Chad Harbach. The Art of Fielding. Boston: Little Brown, 2011. Print.
The Art of Fielding is one of the best written books that I have read in a long time. The author says in a study guide afterword that it took him ten years to write it. I believe it. For the most part the prose sings. The author wins the reader on the first page with his words and pours his heart out even as the characters in the novel erect walls around theirs.
As many might guess from the title, The Art of Fielding is richly allusive. It hearkens back about a hundred years when a writer could assume that his or her reader knew history and the classics. The title takes off from baseball legend Tony Gwynn’s book The Art of Hitting. It is also the title of a book within the novel written by (fictional) Hall of Fame shortstop Aparicio Rodriguez, whose name echoes Luis Aparicio and Alex Rodriguez.
As a kid, Luis Aparicio was my favorite shortstop. As a Pirate fan, I loved Dick Groat, the 1960 Most Valuable Player, but “Little Looie” was the quickest and the best base stealer until Maury Wills. Also, I think, because he was “little,” kids identified with the little guy in a world of grownups.
The book within the book is the Bible for Westish College shortstop Henry Skrimshander. There are numerous allusions to Moby-Dick and Herman Melville, starting with Henry’s name. Henry is not a scrimshaw artist, as many whalers were, but a true fielding artist on the baseball diamond. He was recruited for his fielding skills, but now three years of year-round athletic training have turned him into a decent hitter as well.
For the first time in its history, the college baseball team is having a winning season and Skrimmer, as his teammates affectionately call him, is in the process of tying Rodriguez’s NCAA record for consecutive error-free innings by a shortstop. Major League scouts start coming to games. And then Henry develops a case of Steve Blass disease.
Steve Blass was a star pitcher for the Pittsburgh Pirates when they won the 1971 World Series. He was even better the next year. I recall that after the Series win, his hometown near where my parents were living had a Steve Blass Day to honor him. My family was Pirates fans so my mother joined the celebration. However, in 1973 Blass inexplicably lost his touch. He was wild and easy to hit. His Earned Run Average went from 2.49 to 9.85 (lower ERAs are better). He simply could not pitch at that level any more and retired after one game in 1974.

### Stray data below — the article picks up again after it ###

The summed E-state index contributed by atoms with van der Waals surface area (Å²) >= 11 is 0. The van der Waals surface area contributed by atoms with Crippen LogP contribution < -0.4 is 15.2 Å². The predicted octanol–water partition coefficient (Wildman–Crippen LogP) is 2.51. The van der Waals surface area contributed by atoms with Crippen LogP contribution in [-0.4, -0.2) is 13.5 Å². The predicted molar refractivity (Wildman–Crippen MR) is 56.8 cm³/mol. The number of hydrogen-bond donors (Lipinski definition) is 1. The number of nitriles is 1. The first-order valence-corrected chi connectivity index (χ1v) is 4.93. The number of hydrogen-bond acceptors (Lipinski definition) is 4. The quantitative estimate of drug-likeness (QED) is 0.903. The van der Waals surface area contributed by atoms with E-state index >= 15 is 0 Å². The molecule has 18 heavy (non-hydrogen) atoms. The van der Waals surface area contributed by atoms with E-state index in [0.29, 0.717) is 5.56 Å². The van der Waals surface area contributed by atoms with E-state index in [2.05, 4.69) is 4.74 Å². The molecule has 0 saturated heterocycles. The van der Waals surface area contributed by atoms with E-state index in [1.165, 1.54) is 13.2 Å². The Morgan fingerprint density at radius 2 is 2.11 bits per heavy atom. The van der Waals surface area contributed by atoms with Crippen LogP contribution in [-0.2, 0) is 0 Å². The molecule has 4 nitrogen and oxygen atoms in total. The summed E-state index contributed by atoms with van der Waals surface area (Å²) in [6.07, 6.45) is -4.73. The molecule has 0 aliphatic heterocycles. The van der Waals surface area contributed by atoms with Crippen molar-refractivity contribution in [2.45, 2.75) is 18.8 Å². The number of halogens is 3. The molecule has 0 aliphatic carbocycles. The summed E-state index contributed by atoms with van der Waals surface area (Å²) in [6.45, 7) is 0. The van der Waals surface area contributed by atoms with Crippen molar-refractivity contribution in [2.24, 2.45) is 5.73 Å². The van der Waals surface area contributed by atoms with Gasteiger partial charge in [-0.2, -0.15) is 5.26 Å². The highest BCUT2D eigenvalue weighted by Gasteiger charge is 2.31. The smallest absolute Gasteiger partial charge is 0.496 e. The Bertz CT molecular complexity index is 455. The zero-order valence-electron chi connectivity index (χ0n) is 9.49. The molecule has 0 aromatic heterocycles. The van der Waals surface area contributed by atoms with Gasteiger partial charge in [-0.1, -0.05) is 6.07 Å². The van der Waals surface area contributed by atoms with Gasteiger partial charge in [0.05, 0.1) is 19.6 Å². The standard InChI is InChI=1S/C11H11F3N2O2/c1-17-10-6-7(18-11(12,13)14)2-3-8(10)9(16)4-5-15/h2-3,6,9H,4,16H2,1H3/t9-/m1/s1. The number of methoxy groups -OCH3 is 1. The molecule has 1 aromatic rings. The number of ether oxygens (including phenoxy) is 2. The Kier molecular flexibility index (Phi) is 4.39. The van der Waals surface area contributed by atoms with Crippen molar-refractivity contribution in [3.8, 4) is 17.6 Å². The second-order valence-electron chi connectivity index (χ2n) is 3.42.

Henry keeps practicing, and his friends and teammates encourage him, but he cannot figure out what his problem is. The novel’s suggestion is that he becomes indecisive because he begins to think too much. Most sports require a kind of automatic “muscle memory” to accomplish many things. Instead of just sweeping up ground balls and relaying them on to first base in one motion, he begins analyzing what he is doing.
Ironically, doesn’t college education encourage us to question and analyze? I am reminded of the voice-over at the beginning of the film of Laurence Olivier’s version of Hamlet: “This is the story of a man who could not make up his mind.”
The main problem that most people in the book have is the inability to make decisions. They let things happen until they lose control. Next to Melville, the writer most alluded to is T. S. Eliot. Indeed, I would recommend any reader unfamiliar with the text, to take a look at Eliot’s “The Love Song of J. Alfred Prufrock” before reading this novel. The poem says:
And time yet for a hundred indecisions
and for a hundred visions and revisions. (ll. 32,33)
At one point one of the characters understands that Eliot was writing about the elite’s inability to decide things by 1922, athletes by 1973, and everyone else by 2000. (The 1973 could refer to Steve Blass’s bad year or the aftermath of Flood vs. Kuhn which was “settled” in 1972).
The story is contemporary. Twenty-three year old Pella was in eighth grade in 2002, and 2006 predates the time that any of the current students were in college.
Harbach does present his ensemble of characters sympathetically, even if they are passive. There is Mike Schwartz, captain of the baseball team and the big jock in the story who has been turned down by every law school he applied to. But if Berkeley was his safety school, how badly did he want to go to law school in the first place?
There is Henry’s gay roommate Owen. There is Pella, trying to start college at 23 after leaving the husband she eloped with when she was 18.